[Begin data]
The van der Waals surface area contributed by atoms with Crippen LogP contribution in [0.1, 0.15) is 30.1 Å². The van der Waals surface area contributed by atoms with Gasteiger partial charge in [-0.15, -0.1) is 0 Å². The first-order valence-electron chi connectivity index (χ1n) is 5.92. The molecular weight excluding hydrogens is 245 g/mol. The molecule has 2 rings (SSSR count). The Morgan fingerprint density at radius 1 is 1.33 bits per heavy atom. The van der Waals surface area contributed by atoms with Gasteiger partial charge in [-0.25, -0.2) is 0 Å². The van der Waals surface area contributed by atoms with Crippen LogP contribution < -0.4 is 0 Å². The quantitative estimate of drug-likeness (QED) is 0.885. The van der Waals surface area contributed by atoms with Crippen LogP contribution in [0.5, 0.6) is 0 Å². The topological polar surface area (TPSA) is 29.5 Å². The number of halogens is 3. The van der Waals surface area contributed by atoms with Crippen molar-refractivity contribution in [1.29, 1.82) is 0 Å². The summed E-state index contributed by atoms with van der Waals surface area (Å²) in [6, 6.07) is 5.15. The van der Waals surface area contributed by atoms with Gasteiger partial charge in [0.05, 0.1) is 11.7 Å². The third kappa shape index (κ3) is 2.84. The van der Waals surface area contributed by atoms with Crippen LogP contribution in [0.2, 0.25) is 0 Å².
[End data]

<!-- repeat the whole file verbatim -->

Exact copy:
The van der Waals surface area contributed by atoms with Crippen LogP contribution in [0.1, 0.15) is 30.1 Å². The van der Waals surface area contributed by atoms with Gasteiger partial charge in [-0.15, -0.1) is 0 Å². The first-order valence-electron chi connectivity index (χ1n) is 5.92. The molecular weight excluding hydrogens is 245 g/mol. The molecule has 2 rings (SSSR count). The Morgan fingerprint density at radius 1 is 1.33 bits per heavy atom. The van der Waals surface area contributed by atoms with Gasteiger partial charge in [-0.25, -0.2) is 0 Å². The van der Waals surface area contributed by atoms with Crippen LogP contribution < -0.4 is 0 Å². The quantitative estimate of drug-likeness (QED) is 0.885. The van der Waals surface area contributed by atoms with Crippen LogP contribution in [0.5, 0.6) is 0 Å². The topological polar surface area (TPSA) is 29.5 Å². The number of halogens is 3. The van der Waals surface area contributed by atoms with Crippen molar-refractivity contribution in [1.29, 1.82) is 0 Å². The summed E-state index contributed by atoms with van der Waals surface area (Å²) in [6, 6.07) is 5.15. The van der Waals surface area contributed by atoms with Gasteiger partial charge in [0.05, 0.1) is 11.7 Å². The third kappa shape index (κ3) is 2.84. The van der Waals surface area contributed by atoms with Crippen LogP contribution in [0.2, 0.25) is 0 Å².